A caffeine-free morning: Remember – a latte or long black on the way to work does more than make you feel awake – it puts your body in a state of high alert and triggers adrenaline. Which could divert your immune system from its job because it mistakenly thinks you are under threat.

Healthy breakfasts “to go”: Keep nuts or healthy whole grain seed crackers and tuna in your desk drawer.

2. Add one or several immune supporting supplements

Most of us are aware of the role of antioxidants in fighting free radicals that can contribute to colds or other illnesses.

The more common ones include Vitamin-CZinc, and Omega-3s. Vitamin-D, trace minerals, and electrolytes are also known to be helpful.

Most of us know we need these vitamins and nutrients for everyday health and wellness.

Adding an extra dose when symptoms surface will provide the support our bodies need when illness arises.

3. Heal Your Gut

Hippocrates, the father of medicine, was absolutely on the money with his assertion that “All disease begins in the gut.” Now science is filling in the rest of that story.

Research shows that when your levels of bad bacteria outweigh the good bacteria your immune system is weakened.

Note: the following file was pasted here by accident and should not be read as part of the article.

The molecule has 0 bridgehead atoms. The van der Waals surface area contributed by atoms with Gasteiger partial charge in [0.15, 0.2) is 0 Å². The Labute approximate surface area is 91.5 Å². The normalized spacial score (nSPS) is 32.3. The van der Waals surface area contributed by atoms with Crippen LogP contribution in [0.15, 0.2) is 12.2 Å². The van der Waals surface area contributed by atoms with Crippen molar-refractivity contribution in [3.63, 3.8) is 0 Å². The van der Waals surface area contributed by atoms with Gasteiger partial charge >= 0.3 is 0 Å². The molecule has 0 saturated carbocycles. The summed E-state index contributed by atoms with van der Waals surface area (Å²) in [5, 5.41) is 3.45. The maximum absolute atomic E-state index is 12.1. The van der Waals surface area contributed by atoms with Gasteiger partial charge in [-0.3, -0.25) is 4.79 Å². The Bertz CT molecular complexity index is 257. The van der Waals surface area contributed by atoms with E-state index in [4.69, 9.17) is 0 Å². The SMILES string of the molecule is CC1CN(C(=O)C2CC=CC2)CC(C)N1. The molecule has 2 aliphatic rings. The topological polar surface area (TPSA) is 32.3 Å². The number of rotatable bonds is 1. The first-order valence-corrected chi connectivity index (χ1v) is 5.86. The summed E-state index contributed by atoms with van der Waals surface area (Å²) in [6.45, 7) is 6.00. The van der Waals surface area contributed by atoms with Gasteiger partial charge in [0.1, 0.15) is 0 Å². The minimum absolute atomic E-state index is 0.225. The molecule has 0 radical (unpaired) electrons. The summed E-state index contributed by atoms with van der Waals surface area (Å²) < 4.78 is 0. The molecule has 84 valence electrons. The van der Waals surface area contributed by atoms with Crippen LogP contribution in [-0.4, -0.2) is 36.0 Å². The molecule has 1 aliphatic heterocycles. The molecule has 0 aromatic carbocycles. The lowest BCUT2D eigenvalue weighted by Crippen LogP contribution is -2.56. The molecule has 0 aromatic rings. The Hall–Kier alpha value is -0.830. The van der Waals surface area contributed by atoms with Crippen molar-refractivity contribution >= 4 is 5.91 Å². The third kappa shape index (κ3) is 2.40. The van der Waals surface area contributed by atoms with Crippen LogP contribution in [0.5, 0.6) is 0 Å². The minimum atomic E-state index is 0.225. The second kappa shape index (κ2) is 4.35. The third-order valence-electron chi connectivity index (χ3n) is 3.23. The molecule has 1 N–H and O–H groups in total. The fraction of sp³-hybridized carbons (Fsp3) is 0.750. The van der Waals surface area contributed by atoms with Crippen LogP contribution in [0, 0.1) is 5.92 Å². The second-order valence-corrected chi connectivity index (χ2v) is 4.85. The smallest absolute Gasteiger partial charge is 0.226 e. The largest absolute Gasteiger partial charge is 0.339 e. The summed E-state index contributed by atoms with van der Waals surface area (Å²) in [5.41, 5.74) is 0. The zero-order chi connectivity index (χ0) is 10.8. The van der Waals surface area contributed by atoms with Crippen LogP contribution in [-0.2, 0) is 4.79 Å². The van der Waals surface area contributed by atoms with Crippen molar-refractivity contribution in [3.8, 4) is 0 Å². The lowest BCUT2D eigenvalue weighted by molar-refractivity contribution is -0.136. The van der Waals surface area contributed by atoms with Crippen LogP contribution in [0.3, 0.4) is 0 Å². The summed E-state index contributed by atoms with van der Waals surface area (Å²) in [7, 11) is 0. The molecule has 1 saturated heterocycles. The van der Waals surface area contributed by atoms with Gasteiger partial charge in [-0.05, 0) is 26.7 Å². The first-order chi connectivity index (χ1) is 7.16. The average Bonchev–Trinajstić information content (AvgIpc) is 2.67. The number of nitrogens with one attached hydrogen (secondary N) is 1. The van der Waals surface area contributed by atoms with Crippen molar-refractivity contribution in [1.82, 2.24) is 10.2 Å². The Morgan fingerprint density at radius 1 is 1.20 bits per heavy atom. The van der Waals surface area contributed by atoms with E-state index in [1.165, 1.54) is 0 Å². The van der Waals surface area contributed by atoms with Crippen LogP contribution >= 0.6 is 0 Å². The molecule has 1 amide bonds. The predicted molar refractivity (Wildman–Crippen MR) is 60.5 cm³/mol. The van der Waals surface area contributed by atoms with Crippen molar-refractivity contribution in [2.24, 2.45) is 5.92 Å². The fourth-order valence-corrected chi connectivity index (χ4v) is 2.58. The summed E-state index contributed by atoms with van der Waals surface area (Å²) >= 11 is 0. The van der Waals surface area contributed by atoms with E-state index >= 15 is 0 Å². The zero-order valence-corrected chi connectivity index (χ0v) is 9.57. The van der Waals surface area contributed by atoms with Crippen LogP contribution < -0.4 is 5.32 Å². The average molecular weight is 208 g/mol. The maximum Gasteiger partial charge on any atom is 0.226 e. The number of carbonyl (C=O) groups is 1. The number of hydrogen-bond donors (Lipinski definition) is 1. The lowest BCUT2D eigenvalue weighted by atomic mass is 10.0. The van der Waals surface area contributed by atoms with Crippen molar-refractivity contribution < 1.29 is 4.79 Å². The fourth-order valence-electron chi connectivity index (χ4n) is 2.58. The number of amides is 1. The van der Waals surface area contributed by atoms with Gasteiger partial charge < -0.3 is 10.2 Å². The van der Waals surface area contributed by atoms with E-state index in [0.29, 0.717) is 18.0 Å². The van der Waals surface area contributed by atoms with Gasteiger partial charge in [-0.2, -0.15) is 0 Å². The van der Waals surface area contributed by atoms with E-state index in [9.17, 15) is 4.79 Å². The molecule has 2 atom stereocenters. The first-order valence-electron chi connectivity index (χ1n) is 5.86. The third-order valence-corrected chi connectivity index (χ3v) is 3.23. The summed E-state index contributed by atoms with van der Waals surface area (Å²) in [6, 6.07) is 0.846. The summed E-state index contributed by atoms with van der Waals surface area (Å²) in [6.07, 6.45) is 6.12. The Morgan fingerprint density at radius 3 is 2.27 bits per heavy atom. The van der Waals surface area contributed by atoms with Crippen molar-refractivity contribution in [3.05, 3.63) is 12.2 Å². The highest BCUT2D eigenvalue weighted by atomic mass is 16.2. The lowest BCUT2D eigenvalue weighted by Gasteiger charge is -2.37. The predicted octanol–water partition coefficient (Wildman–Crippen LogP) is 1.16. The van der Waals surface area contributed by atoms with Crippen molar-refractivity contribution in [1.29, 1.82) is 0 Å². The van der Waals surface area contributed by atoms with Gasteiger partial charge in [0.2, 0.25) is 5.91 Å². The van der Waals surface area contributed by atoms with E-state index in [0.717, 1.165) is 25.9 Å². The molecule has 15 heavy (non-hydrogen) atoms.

Your gut can also slam-dunk your immunity if you have chronic digestive issues. These include dyspepsia (which causes discomfort and burping after food), acid reflux and leaky gut. Where small gaps open up between the mucosa cells that line your gut wall.

Probiotic foods: These include miso, kimchi, sauerkraut, yogurt (if you can tolerate dairy, otherwise get coconut or almond yogurt) and kefir.

Fermented beets: Kvass, a tasty fermented Eastern European drink is made from chopped beetroot, turmeric root, water and salt, resulting in a lactobacillus fermentation.

It is a super healthy probiotic drink that does not contain yeasts like Kombucha, so it will not worsen candida overgrowth.

Gelatin: This can help to heal leaky gut by lining your gut wall with a thick-jelly-like collagen and repairing the connective tissue that joins the cells lining your gut wall.

Research from the University of Catania shows that gelatin also reduces inflammation in the intestine.

4. Increase the intake of water and hot fluids

Pure water provides support to organs and assists in flushing out toxins.

Hot fluids, such as herbal teas can break up mucus, soothe the throat and stomach lining, and penetrate into the lungs.

Teas that include eucalyptus, peppermint, lemon, and marshmallow root are especially helpful in supporting immune-system defenses and warding off the “bugs” that form more common symptoms.

5. Up Your Antioxidants

Eating right for your body involves trial and error to work out the foods that suit your bio-individuality. You can learn more about this in my free workshop, Cooking For Balance.

Which discusses healing foods, how to reverse weight gain, and why you can feel tired and sick even when you are “eating healthy”.